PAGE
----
Instead of losing their days in lockdown to screen time, a group of 30 college students and youths have toiled for over a month to restore a 400-year-old step-well at Nesave, a village in Maval taluka.
The work involved collecting and putting back the carved rocks of the well’s wall that had been stolen and taken away to neighbouring areas, removing the foliage that covered the well, nestled as it is in a jungle, cleaning the lost water body of its silt and all other junk it had been filled with over the ages. The meticulous restoration is far from complete though and will have to wait for the monsoon to end, before it can be assembled to it old glory.
The youths, from different colleges at Kamshet and adjacent villages, worked between April 22 and May 31 diligently, managing to gather all the missing stones of the step-well. They also found a temple buried under some debris, clearly ravaged by infiltrators and also negligence of modern authorities.
“We took police permission to do the work and maintained social distancing through the exercise. Each of us contributed according to our capacity. We first got rid of the overgrowth around the well. Then emptied it of silt that had collected over the centuries. In the process, we also uncovered some hidden treasures and idols,” recounted Chinmay Gaikwad, a student doing his Bachelors in Computer Science at Lonavala.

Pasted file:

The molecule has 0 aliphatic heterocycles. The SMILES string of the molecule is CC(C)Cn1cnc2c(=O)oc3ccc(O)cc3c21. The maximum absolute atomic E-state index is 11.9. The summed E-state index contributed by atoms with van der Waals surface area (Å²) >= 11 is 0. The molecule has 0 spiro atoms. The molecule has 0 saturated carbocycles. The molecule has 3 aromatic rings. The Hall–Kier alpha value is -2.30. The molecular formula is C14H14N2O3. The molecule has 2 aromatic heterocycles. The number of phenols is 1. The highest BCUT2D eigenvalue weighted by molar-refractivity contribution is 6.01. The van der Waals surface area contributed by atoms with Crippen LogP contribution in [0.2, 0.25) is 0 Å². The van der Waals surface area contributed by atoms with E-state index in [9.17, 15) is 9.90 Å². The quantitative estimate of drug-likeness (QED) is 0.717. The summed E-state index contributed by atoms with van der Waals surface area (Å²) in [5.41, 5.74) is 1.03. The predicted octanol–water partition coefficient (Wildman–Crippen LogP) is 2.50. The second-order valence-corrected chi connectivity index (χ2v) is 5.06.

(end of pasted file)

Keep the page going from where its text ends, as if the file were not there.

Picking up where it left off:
Another volunteer, Shankar Gaikwad, who works with Tata Motors, explained, “We collected all the stolen carved rocks belonging to the well. Locals offered us free transport for the job. We will continue with this task even pursuant to the lockdown. Over 10 tonnes of silt were removed. As we see it, going forward, the step-well will not only serve as tourist attraction but also become a source of water in summer.”
The place was not only subject to the ravages of time but also modern day incursions. “We found many a liquor bottle when moving the rocks. There were also old photo frames and other wastes inside the well. Some of us even got injured extricating these things, but we persevered with the task,” said Sanjay Katke, a student.
“We estimate that the well belongs to Chhatrapati Shivaji’s era and is likely to be of historic significance. A similar well was found at Khandshi, another village in Maval, which had manuscripts etched on it. Seeing the enthusiasm of these local students, we extended our logistics support to them,” said Raj Balshetwar, member of Sahyadri Pratishthan, Pune.
Delving into the structure of the step-well, he added, “It has a leak-proof construct, with carved steps embellished with idols of Shiva, Nandi and Ganesh, besides Mahirap. This shows that it is not a mere well but a Maratha style Pushkarini. We’ve invited some historians to dig up some literature on this heritage structure through research. There are major forts located all around Nesave. The village was located on the ancient route connecting the Ghats to the Konkan region. This Pushkarini must have been a major source of water for soldiers, travellers and horses.”